WASHINGTON (AP) — A deadly breach of the U.S. Capitol’s perimeter could delay the gradual reopening of the building’s grounds to the public just as lawmakers were eyeing a return to more normal security measures following the Jan. 6 insurrection.
Capitol Police officer William “Billy” Evans, an 18 year veteran of the force, was killed Friday when a man rammed his car into a barrier immediately outside the U.S. Senate side of the building. The driver, identified as 25-year-old Noah Green, was shot and killed after he got out of his car and lunged at police with a knife.
The incident came fewer than two weeks after the Capitol Police removed an outer fence that had cut off a wide swath of the area off completely from vehicular and police traffic, an effort to secure the complex after thousands of former President Donald Trump’s supporters marched on the building Jan. 6 and around 800 of them broke inside. That violence lead to five deaths, including a Capitol Police officer.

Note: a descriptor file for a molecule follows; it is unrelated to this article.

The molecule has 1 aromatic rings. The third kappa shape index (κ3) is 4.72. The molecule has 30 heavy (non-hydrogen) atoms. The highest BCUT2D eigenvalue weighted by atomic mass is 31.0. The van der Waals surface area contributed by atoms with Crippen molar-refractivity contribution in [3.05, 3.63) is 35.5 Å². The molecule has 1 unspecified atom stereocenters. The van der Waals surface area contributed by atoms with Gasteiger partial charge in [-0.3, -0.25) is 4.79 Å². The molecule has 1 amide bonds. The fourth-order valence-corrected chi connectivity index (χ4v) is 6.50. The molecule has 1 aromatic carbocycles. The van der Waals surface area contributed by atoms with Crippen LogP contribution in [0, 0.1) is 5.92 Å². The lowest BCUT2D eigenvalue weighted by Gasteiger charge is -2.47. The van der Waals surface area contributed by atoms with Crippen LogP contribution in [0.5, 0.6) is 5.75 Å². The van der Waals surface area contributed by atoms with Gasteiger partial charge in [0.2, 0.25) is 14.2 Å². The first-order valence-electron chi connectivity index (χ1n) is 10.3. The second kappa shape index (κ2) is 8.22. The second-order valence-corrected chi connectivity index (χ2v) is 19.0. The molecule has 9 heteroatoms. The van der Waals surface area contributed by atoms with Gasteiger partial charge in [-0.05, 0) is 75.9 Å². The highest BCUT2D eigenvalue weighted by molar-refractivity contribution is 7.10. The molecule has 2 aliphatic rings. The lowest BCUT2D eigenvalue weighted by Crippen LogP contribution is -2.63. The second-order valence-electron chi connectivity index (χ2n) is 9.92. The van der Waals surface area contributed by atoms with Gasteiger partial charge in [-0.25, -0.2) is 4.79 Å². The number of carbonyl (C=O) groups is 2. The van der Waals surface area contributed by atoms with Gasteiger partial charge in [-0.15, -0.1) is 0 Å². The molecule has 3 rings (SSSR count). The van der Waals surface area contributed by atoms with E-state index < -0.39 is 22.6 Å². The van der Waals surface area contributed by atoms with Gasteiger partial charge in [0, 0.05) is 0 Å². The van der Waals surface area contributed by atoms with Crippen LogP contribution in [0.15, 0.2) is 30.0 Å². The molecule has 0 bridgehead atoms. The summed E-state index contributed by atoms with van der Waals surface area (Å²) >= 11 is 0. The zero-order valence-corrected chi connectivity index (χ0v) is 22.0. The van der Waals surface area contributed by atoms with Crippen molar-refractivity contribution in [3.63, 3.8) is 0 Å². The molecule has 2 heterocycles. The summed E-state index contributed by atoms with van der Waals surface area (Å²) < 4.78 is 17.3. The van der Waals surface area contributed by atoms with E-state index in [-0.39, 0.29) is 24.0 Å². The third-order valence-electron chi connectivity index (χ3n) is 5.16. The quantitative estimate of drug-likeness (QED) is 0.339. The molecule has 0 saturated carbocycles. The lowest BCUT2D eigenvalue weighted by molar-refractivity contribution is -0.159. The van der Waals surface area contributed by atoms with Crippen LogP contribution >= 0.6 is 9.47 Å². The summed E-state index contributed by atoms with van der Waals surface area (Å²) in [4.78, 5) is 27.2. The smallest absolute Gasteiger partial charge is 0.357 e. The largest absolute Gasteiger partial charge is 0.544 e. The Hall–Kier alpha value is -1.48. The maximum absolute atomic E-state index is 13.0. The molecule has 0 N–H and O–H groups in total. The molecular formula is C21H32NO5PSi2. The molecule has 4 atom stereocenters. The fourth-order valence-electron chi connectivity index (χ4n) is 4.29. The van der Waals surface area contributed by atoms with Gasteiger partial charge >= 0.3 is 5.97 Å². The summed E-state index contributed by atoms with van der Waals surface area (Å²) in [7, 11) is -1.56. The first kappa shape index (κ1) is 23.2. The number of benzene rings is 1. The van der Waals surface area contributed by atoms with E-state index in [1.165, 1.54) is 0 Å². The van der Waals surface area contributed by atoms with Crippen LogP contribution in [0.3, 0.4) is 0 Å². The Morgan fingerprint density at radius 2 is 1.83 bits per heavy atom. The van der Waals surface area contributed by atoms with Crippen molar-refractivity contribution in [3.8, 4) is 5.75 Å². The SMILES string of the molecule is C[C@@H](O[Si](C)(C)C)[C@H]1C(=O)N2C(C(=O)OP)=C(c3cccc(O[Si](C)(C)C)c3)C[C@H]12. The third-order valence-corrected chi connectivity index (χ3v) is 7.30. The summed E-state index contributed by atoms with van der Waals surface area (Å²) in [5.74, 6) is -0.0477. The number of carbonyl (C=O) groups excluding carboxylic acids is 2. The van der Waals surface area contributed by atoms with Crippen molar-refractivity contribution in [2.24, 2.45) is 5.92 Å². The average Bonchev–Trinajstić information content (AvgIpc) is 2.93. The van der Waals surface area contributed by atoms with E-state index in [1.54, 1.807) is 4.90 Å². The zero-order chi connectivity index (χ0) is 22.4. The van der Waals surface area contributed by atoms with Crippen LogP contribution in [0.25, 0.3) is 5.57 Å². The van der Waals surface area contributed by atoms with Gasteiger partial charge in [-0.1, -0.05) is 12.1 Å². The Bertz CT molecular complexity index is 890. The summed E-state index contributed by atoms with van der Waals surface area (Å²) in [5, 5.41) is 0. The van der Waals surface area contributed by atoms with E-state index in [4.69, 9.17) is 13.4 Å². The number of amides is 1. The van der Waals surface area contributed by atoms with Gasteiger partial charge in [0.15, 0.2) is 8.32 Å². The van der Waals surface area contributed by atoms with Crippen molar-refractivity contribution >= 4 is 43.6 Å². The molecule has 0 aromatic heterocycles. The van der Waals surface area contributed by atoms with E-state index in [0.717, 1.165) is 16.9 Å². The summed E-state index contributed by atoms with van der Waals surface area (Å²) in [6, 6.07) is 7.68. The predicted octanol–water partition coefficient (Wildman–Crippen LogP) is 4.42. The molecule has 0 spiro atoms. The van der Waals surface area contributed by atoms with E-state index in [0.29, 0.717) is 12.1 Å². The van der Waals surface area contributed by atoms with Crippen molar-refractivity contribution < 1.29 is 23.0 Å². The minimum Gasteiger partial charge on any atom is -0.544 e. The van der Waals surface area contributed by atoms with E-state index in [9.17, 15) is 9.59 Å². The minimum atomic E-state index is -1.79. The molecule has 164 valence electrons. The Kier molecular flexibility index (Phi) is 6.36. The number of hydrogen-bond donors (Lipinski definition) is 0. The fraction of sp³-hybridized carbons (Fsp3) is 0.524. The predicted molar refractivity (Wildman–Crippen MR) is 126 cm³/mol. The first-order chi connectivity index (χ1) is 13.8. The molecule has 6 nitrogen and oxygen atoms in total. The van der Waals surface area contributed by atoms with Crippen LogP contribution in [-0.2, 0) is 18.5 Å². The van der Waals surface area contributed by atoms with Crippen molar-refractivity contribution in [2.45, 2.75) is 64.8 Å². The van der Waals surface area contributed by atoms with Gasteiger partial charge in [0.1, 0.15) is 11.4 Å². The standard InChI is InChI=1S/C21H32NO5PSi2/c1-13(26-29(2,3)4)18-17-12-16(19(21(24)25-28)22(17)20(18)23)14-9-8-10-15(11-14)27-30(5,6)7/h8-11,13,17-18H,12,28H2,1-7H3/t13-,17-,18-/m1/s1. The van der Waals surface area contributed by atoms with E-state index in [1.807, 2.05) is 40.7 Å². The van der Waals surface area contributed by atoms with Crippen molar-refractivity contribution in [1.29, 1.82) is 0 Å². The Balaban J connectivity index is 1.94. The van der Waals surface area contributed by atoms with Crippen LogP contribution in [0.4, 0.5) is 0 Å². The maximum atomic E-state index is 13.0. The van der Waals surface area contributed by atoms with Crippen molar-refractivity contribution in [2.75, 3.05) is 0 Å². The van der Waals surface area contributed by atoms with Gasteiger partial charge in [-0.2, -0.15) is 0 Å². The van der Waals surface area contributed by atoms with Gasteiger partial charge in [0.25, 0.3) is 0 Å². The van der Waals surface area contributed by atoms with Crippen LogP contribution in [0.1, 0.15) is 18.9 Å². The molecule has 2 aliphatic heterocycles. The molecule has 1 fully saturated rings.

While lawmakers hated the fencing in bipartisan fashion – with some calling it an overreaction – the police who took the brunt of the siege that day have still left an inner fencing perimeter intact, as they try to ensure the safety of the complex and the lawmakers who work there.
The tall, dark fencing – parts of it covered in razor wire until recently -- was not only a nuisance to those who lived in the area, blocking major arteries that cross the city, but also a stark symbol of the fear many in the Capitol felt after the violent mob laid siege to the Capitol. Lawmakers said the seat of American democracy was meant to be open to the people, even if there was always going to be a threat.
But after Friday’s incident, lawmakers said they needed to procced with caution.